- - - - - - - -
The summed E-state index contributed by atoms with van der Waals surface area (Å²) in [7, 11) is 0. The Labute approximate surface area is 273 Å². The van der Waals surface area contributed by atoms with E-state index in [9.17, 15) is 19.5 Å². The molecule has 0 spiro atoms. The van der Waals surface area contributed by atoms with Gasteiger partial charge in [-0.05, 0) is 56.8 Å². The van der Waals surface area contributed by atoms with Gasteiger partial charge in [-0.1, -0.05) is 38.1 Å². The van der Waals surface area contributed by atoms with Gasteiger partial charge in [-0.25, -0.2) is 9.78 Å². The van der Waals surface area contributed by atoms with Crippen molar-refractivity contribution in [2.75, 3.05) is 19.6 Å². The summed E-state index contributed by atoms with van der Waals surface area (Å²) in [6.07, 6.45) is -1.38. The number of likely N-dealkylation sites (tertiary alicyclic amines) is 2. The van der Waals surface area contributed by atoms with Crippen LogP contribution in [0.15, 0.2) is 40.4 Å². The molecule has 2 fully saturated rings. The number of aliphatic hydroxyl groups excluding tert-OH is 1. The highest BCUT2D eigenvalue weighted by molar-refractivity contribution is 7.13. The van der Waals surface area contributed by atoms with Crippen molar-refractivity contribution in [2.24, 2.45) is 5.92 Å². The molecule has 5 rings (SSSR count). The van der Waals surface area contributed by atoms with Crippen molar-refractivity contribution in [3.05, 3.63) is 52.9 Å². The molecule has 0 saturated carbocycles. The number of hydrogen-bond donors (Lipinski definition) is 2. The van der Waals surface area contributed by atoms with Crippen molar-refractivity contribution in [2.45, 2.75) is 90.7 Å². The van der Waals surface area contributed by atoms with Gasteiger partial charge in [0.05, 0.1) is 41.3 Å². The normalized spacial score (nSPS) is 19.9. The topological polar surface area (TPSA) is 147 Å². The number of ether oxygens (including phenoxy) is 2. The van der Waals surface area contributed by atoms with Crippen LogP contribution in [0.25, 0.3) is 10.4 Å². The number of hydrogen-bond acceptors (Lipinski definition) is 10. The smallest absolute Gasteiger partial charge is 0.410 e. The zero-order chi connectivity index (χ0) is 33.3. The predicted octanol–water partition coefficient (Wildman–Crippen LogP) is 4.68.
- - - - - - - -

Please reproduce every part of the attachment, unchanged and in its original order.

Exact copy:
The summed E-state index contributed by atoms with van der Waals surface area (Å²) in [7, 11) is 0. The Labute approximate surface area is 273 Å². The van der Waals surface area contributed by atoms with E-state index in [9.17, 15) is 19.5 Å². The molecule has 0 spiro atoms. The van der Waals surface area contributed by atoms with Gasteiger partial charge in [-0.05, 0) is 56.8 Å². The van der Waals surface area contributed by atoms with Gasteiger partial charge in [-0.1, -0.05) is 38.1 Å². The van der Waals surface area contributed by atoms with Gasteiger partial charge in [-0.25, -0.2) is 9.78 Å². The van der Waals surface area contributed by atoms with Crippen molar-refractivity contribution in [2.75, 3.05) is 19.6 Å². The summed E-state index contributed by atoms with van der Waals surface area (Å²) in [6.07, 6.45) is -1.38. The number of likely N-dealkylation sites (tertiary alicyclic amines) is 2. The van der Waals surface area contributed by atoms with Crippen LogP contribution in [0.15, 0.2) is 40.4 Å². The molecule has 2 fully saturated rings. The number of aliphatic hydroxyl groups excluding tert-OH is 1. The highest BCUT2D eigenvalue weighted by molar-refractivity contribution is 7.13. The van der Waals surface area contributed by atoms with Crippen molar-refractivity contribution in [2.24, 2.45) is 5.92 Å². The molecule has 5 rings (SSSR count). The van der Waals surface area contributed by atoms with Crippen molar-refractivity contribution in [3.05, 3.63) is 52.9 Å². The molecule has 0 saturated carbocycles. The number of hydrogen-bond donors (Lipinski definition) is 2. The van der Waals surface area contributed by atoms with Crippen molar-refractivity contribution in [2.45, 2.75) is 90.7 Å². The van der Waals surface area contributed by atoms with Gasteiger partial charge in [0.05, 0.1) is 41.3 Å². The normalized spacial score (nSPS) is 19.9. The topological polar surface area (TPSA) is 147 Å². The number of ether oxygens (including phenoxy) is 2. The van der Waals surface area contributed by atoms with Crippen LogP contribution in [0.25, 0.3) is 10.4 Å². The number of hydrogen-bond acceptors (Lipinski definition) is 10. The smallest absolute Gasteiger partial charge is 0.410 e. The zero-order chi connectivity index (χ0) is 33.3. The predicted octanol–water partition coefficient (Wildman–Crippen LogP) is 4.68.